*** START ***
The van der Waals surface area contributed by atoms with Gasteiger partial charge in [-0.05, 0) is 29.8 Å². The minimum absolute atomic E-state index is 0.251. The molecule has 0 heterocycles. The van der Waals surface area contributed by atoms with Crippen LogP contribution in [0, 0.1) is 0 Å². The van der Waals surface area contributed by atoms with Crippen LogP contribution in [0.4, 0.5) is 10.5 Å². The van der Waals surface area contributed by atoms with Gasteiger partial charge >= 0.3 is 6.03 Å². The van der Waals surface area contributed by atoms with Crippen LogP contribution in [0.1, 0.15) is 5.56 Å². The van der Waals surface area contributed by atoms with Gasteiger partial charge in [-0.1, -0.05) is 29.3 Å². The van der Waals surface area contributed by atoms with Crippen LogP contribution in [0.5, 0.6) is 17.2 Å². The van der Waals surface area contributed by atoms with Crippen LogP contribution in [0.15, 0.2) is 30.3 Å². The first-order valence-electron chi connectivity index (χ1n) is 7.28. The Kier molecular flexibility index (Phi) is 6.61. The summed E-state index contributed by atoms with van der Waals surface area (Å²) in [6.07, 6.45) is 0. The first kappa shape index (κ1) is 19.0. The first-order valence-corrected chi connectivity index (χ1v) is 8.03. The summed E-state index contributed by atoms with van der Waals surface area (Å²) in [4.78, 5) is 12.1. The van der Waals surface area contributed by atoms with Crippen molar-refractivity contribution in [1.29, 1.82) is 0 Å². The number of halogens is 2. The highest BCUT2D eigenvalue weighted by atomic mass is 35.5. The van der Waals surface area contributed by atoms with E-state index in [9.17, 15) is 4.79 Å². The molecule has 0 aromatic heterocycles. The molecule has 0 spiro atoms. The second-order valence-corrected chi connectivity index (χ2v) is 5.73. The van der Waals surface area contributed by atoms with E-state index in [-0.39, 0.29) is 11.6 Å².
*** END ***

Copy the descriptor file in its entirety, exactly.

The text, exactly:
The van der Waals surface area contributed by atoms with Gasteiger partial charge in [-0.05, 0) is 29.8 Å². The minimum absolute atomic E-state index is 0.251. The molecule has 0 heterocycles. The van der Waals surface area contributed by atoms with Crippen LogP contribution in [0, 0.1) is 0 Å². The van der Waals surface area contributed by atoms with Crippen LogP contribution in [0.4, 0.5) is 10.5 Å². The van der Waals surface area contributed by atoms with Gasteiger partial charge >= 0.3 is 6.03 Å². The van der Waals surface area contributed by atoms with Crippen LogP contribution in [0.1, 0.15) is 5.56 Å². The van der Waals surface area contributed by atoms with Gasteiger partial charge in [-0.1, -0.05) is 29.3 Å². The van der Waals surface area contributed by atoms with Crippen LogP contribution in [0.5, 0.6) is 17.2 Å². The van der Waals surface area contributed by atoms with Crippen LogP contribution in [0.15, 0.2) is 30.3 Å². The first-order valence-electron chi connectivity index (χ1n) is 7.28. The Kier molecular flexibility index (Phi) is 6.61. The summed E-state index contributed by atoms with van der Waals surface area (Å²) in [6.07, 6.45) is 0. The first kappa shape index (κ1) is 19.0. The first-order valence-corrected chi connectivity index (χ1v) is 8.03. The summed E-state index contributed by atoms with van der Waals surface area (Å²) in [4.78, 5) is 12.1. The van der Waals surface area contributed by atoms with Crippen molar-refractivity contribution in [1.29, 1.82) is 0 Å². The number of halogens is 2. The highest BCUT2D eigenvalue weighted by atomic mass is 35.5. The van der Waals surface area contributed by atoms with E-state index in [9.17, 15) is 4.79 Å². The molecule has 0 aromatic heterocycles. The molecule has 0 spiro atoms. The second-order valence-corrected chi connectivity index (χ2v) is 5.73. The van der Waals surface area contributed by atoms with E-state index in [-0.39, 0.29) is 11.6 Å².